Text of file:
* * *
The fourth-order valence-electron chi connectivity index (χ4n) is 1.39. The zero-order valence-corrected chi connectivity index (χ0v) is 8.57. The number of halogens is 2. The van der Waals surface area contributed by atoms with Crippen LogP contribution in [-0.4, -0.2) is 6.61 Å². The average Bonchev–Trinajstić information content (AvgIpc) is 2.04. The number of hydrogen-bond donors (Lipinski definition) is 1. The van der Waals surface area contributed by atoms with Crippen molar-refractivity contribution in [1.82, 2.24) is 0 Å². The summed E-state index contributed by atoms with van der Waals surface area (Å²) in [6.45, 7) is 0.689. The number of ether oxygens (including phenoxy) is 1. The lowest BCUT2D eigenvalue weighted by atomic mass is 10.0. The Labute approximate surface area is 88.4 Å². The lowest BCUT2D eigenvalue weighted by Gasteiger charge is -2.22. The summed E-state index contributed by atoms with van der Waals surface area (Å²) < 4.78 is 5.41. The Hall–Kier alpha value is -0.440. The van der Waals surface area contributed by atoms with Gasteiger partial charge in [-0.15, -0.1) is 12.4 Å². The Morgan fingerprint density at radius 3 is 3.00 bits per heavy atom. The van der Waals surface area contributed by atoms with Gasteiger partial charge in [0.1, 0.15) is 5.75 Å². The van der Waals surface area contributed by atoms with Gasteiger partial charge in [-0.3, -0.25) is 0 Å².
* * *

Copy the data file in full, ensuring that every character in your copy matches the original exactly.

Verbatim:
The fourth-order valence-electron chi connectivity index (χ4n) is 1.39. The zero-order valence-corrected chi connectivity index (χ0v) is 8.57. The number of halogens is 2. The van der Waals surface area contributed by atoms with Crippen LogP contribution in [-0.4, -0.2) is 6.61 Å². The average Bonchev–Trinajstić information content (AvgIpc) is 2.04. The number of hydrogen-bond donors (Lipinski definition) is 1. The van der Waals surface area contributed by atoms with Crippen molar-refractivity contribution in [1.82, 2.24) is 0 Å². The summed E-state index contributed by atoms with van der Waals surface area (Å²) in [6.45, 7) is 0.689. The number of ether oxygens (including phenoxy) is 1. The lowest BCUT2D eigenvalue weighted by atomic mass is 10.0. The Labute approximate surface area is 88.4 Å². The lowest BCUT2D eigenvalue weighted by Gasteiger charge is -2.22. The summed E-state index contributed by atoms with van der Waals surface area (Å²) < 4.78 is 5.41. The Hall–Kier alpha value is -0.440. The van der Waals surface area contributed by atoms with Gasteiger partial charge in [-0.15, -0.1) is 12.4 Å². The Morgan fingerprint density at radius 3 is 3.00 bits per heavy atom. The van der Waals surface area contributed by atoms with Gasteiger partial charge in [0.1, 0.15) is 5.75 Å². The van der Waals surface area contributed by atoms with Gasteiger partial charge in [-0.3, -0.25) is 0 Å².